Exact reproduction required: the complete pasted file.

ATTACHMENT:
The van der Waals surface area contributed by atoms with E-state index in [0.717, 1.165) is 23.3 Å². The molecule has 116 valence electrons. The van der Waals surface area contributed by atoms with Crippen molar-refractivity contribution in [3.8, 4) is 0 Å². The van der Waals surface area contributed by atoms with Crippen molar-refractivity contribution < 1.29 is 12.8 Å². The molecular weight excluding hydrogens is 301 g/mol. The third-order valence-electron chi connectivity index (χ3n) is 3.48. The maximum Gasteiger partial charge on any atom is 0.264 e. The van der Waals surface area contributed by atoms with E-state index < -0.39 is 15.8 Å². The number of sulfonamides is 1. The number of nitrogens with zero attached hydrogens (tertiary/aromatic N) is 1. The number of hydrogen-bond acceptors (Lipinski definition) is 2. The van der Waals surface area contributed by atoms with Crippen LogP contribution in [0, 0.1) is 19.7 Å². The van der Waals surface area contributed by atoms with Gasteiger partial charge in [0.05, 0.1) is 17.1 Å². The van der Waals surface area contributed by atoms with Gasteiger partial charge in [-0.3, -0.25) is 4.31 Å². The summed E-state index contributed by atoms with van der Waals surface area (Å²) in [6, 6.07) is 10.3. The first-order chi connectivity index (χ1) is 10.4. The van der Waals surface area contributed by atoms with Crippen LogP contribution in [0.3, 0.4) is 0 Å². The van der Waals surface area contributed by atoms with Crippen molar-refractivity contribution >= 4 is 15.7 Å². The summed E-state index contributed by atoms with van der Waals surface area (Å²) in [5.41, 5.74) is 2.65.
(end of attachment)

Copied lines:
The van der Waals surface area contributed by atoms with E-state index in [0.717, 1.165) is 23.3 Å². The molecule has 116 valence electrons. The van der Waals surface area contributed by atoms with Crippen molar-refractivity contribution in [3.8, 4) is 0 Å². The van der Waals surface area contributed by atoms with Crippen molar-refractivity contribution < 1.29 is 12.8 Å². The molecular weight excluding hydrogens is 301 g/mol. The third-order valence-electron chi connectivity index (χ3n) is 3.48. The maximum Gasteiger partial charge on any atom is 0.264 e. The van der Waals surface area contributed by atoms with E-state index < -0.39 is 15.8 Å². The number of sulfonamides is 1. The number of nitrogens with zero attached hydrogens (tertiary/aromatic N) is 1. The number of hydrogen-bond acceptors (Lipinski definition) is 2. The van der Waals surface area contributed by atoms with Crippen LogP contribution in [0, 0.1) is 19.7 Å². The van der Waals surface area contributed by atoms with Gasteiger partial charge in [0.05, 0.1) is 17.1 Å². The van der Waals surface area contributed by atoms with Gasteiger partial charge in [-0.3, -0.25) is 4.31 Å². The summed E-state index contributed by atoms with van der Waals surface area (Å²) in [6, 6.07) is 10.3. The first-order chi connectivity index (χ1) is 10.4. The van der Waals surface area contributed by atoms with Crippen LogP contribution in [0.3, 0.4) is 0 Å². The van der Waals surface area contributed by atoms with Crippen molar-refractivity contribution >= 4 is 15.7 Å². The summed E-state index contributed by atoms with van der Waals surface area (Å²) in [5.41, 5.74) is 2.65.